Pancreatic cancer is the fourth-leading cause of cancer-related death in the United States. Among individuals who develop pancreatic adenocarcinoma, only 5% will survive 5 years after diagnosis and most patients live for <12 months. Novel strategies for prevention and risk stratification are greatly needed.

Glucose intolerance has emerged as an important predisposing factor for pancreatic adenocarcinoma. Prospective studies have demonstrated an increased risk of pancreatic cancer with increasing body-mass index, a determinant of peripheral insulin resistance and a central risk factor for type II diabetes. Although controversy remains regarding causation versus consequence, diabetes has been associated with pancreatic cancer risk and fasting serum glucose and post-load plasma glucose have been linked with the subsequent risk of pancreatic cancer. Furthermore, studies have linked levels of circulating hormones to pancreatic cancer risk, including insulin, C-peptide and adiponectin. Studies are needed to better understand mechanisms underlying the higher risk of pancreatic cancer among individuals with impaired glucose processing

Metabolism denotes the conversion of food products into energy and the building blocks for cellular functioning. The high-throughput identification and quantification of small molecule metabolites produced by metabolism, including lipids, fatty acids, sugars, nucleotides, and amino acids, has been termed metabolomics. Metabolomics is increasingly being used to evaluate alterations in metabolism and their relationship to human disease. In epidemiologic studies, this technology has particular potential to advance our understanding of disease, as participants have provided information on a variety of exposures and diseases in addition to biologic samples.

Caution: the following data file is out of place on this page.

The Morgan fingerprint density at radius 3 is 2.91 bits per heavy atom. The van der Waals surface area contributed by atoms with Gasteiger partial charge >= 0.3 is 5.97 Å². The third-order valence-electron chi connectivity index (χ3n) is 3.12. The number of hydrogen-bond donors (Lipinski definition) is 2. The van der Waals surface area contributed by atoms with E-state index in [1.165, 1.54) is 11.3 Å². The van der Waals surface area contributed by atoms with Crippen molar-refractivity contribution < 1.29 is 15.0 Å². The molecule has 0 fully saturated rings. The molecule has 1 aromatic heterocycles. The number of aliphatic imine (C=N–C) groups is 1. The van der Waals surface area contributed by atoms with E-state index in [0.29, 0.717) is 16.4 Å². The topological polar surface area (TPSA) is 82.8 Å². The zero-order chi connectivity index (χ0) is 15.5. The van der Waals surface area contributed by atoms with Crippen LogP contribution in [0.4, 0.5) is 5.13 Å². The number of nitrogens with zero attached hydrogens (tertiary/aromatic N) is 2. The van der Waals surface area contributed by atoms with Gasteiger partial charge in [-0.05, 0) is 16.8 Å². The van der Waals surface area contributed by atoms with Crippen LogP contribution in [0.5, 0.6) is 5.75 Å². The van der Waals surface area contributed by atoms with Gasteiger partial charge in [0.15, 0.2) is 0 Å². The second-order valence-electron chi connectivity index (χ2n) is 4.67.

Given the strong link between glucose intolerance and pancreatic cancer risk, we pursued a rigorous pilot program of a liquid chromatography/mass spectrometry (LC-MS) metabolomics platform for application to prospectively collected, archived plasma specimens in a nested case-control study of pancreatic adenocarcinoma. This pilot program highlighted important issues relevant to data analysis, including accounting for sample preservative type, sample processing delays, and fasting times. Furthermore, it helped define reproducibility of metabolites using actual archived participant samples. The application of metabolomics to large epidemiologic studies holds promise for defining new biomarkers of disease, including for pancreatic adenocarcinoma.

Citation Format: Brian Matthew Wolpin. Using metabolomics in epidemiologic studies: An example for pancreatic cancer. [abstract]. In: Proceedings of the AACR Special Conference on Post-GWAS Horizons in Molecular Epidemiology: Digging Deeper into the Environment; 2012 Nov 11-14; Hollywood, FL. Philadelphia (PA): AACR; Cancer Epidemiol Biomarkers Prev 2012;21(11 Suppl):Abstract nr IA23.